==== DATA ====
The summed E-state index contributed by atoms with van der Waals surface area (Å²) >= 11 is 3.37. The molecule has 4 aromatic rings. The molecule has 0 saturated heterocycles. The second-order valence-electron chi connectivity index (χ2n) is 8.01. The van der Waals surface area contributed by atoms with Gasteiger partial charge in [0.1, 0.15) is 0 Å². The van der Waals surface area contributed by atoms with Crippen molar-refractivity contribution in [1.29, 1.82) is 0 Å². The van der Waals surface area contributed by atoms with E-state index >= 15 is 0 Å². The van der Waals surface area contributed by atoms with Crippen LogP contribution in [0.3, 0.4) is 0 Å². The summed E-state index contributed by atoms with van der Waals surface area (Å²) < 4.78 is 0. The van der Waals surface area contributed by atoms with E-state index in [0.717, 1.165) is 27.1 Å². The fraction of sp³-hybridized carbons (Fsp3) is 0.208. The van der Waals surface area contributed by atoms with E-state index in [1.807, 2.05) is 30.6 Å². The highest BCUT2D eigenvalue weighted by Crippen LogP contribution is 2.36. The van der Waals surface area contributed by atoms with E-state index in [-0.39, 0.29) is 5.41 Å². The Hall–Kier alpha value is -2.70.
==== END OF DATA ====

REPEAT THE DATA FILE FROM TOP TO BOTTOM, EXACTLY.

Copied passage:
The summed E-state index contributed by atoms with van der Waals surface area (Å²) >= 11 is 3.37. The molecule has 4 aromatic rings. The molecule has 0 saturated heterocycles. The second-order valence-electron chi connectivity index (χ2n) is 8.01. The van der Waals surface area contributed by atoms with Gasteiger partial charge in [0.1, 0.15) is 0 Å². The van der Waals surface area contributed by atoms with Crippen molar-refractivity contribution in [1.29, 1.82) is 0 Å². The van der Waals surface area contributed by atoms with E-state index >= 15 is 0 Å². The van der Waals surface area contributed by atoms with Crippen LogP contribution in [0.3, 0.4) is 0 Å². The summed E-state index contributed by atoms with van der Waals surface area (Å²) < 4.78 is 0. The van der Waals surface area contributed by atoms with E-state index in [0.717, 1.165) is 27.1 Å². The fraction of sp³-hybridized carbons (Fsp3) is 0.208. The van der Waals surface area contributed by atoms with E-state index in [1.807, 2.05) is 30.6 Å². The highest BCUT2D eigenvalue weighted by Crippen LogP contribution is 2.36. The van der Waals surface area contributed by atoms with E-state index in [-0.39, 0.29) is 5.41 Å². The Hall–Kier alpha value is -2.70.